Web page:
By on September 5, 2013

European-Commission-Logo-square

The European Union Commission has pushed back against reports from within the UK government that the EU was considering implementing devices in private cars that would prevent them from exceeding the speed limit, calling the reports “inaccurate beyond the limit”. In an unsigned statement on the EU’s official blog, the EU obliquely criticizing the British government and suggested that the British media deliberately misrepresented the EU’s position. The remarks denied that any such proposals or even non-binding recommendations are “in the pipeline”. The full statement is below the jump.

Reports in the press over the last day or two have suggested that the EU intends to bring forward “formal proposals this autumn” to introduce automatic speed controls -known as “Intelligent Speed Adaptation” or ISA, into cars. This is quite simply not true and the Commission had made this very clear to the journalists concerned prior to publication.
The Mail on Sunday for example (the only one of these articles online with no paywall), uses a quote from a Commission spokesman but chooses to leave out the first and most important sentence given to the paper’s reporter, which was this:

“The Commission has not tabled – and does not have in the pipeline – even a non-binding Recommendation, let alone anything more.”

The Daily Mail on Monday 2 September had the integrity to include this quote, but only at the end of an article confirming the incorrect slant that the Commission was proposing introducing the system. According to the Mail’s imaginative opening paragraph cars would be fitted with it “if Brussels bureaucrats have their way”.

The Sun On Sunday failed to use the quote above, which it had been asked to use, but stated that “motorists are set to be forced to have ‘Big Brother’ anti-speeding systems fitted in all new cars under EU rules”.

In addition to receiving the quote in writing, the Sun had been told repeatedly in a phone conversation that there was no proposal and none on the way. But it manipulated the conversation to imply that we had said we could not understand why there would be any difficulty with introducing ISA. In fact, we had said we were surprised if the UK government were upset that the Commission consulted it on research into improving road safety, given close cooperation in the past.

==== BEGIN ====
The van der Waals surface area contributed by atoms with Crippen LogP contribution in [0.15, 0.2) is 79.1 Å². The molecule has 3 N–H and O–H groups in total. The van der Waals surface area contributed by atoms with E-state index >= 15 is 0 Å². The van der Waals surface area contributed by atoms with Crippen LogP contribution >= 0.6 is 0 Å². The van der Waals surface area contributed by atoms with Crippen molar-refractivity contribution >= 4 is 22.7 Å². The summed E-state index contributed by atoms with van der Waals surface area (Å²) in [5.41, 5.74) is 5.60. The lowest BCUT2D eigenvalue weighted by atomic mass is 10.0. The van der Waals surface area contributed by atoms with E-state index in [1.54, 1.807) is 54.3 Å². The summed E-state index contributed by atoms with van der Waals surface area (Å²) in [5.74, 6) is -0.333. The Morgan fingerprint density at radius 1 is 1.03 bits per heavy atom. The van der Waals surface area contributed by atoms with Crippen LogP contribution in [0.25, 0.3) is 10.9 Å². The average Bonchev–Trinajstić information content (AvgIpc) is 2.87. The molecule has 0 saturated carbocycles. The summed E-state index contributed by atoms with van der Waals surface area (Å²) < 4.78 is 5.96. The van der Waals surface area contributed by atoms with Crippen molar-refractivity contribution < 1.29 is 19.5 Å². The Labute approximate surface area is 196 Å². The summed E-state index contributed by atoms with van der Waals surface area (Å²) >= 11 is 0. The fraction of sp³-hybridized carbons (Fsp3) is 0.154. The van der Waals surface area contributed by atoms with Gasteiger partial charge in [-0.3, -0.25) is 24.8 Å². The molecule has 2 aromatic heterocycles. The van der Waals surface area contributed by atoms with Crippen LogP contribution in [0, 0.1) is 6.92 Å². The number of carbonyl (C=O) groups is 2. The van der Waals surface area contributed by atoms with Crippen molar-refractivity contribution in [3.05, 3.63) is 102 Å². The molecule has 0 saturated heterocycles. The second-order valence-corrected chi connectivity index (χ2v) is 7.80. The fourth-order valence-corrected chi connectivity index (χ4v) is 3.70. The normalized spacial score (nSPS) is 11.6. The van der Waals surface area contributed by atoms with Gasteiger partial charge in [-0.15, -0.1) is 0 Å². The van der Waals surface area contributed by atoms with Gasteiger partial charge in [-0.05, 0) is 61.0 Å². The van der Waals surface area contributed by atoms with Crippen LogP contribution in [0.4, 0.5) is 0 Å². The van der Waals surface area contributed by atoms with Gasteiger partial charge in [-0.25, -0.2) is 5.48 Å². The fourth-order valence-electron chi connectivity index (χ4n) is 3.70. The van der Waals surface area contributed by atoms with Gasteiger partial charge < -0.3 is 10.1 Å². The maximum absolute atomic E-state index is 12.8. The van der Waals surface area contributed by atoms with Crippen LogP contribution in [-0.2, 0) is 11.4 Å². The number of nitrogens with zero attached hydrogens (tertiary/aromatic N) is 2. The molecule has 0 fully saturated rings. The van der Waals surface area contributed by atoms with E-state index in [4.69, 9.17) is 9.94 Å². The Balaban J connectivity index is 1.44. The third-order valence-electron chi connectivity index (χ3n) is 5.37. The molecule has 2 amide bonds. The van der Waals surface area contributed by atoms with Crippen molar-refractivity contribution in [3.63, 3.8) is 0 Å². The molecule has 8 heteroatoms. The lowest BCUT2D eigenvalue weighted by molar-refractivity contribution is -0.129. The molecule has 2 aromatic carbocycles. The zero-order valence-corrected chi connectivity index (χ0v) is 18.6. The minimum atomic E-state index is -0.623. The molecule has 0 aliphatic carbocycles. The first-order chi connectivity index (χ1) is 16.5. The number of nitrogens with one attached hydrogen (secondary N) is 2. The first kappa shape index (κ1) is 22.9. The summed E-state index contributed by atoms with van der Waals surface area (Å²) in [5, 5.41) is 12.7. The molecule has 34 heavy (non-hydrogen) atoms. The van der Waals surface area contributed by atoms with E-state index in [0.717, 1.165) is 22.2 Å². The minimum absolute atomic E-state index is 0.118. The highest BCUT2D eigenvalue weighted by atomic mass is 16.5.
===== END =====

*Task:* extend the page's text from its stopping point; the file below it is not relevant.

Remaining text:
The Sun also made the odd statement that the “proposal is being pushed by the unelected European Commission”. Needless to say, it rarely reminds its readers that actual decisions on EU law are taken by elected Ministers and MEPs, including those from the UK.

For the record, the rest of the quote supplied said to all the journalists involved said this:

“The Commission has supported past research into ISA. There is a current stakeholder consultation and study focusing on speed limiting technology already fitted to HGVs and buses. One aspect of that is whether ISA could in the long-term be an alternative.

And a second consultation on in-vehicle safety systems in general. Taking account of the consultation results, the Commission will publish in the autumn a document by its technical experts which will no doubt refer to ISA among many other things. That is all. (NB such “staff working documents” are not adopted by the Commission at political level and have no legal status.) Nothing more is expected in the foreseeable future.

It is part of the EC’s job – because it has been mandated to do so by Member States, including the UK – to look at, promote research into and consult stakeholders about new road safety technology which might ultimately save lives. This is done in close cooperation with Member States and the UK has generally supported such efforts.”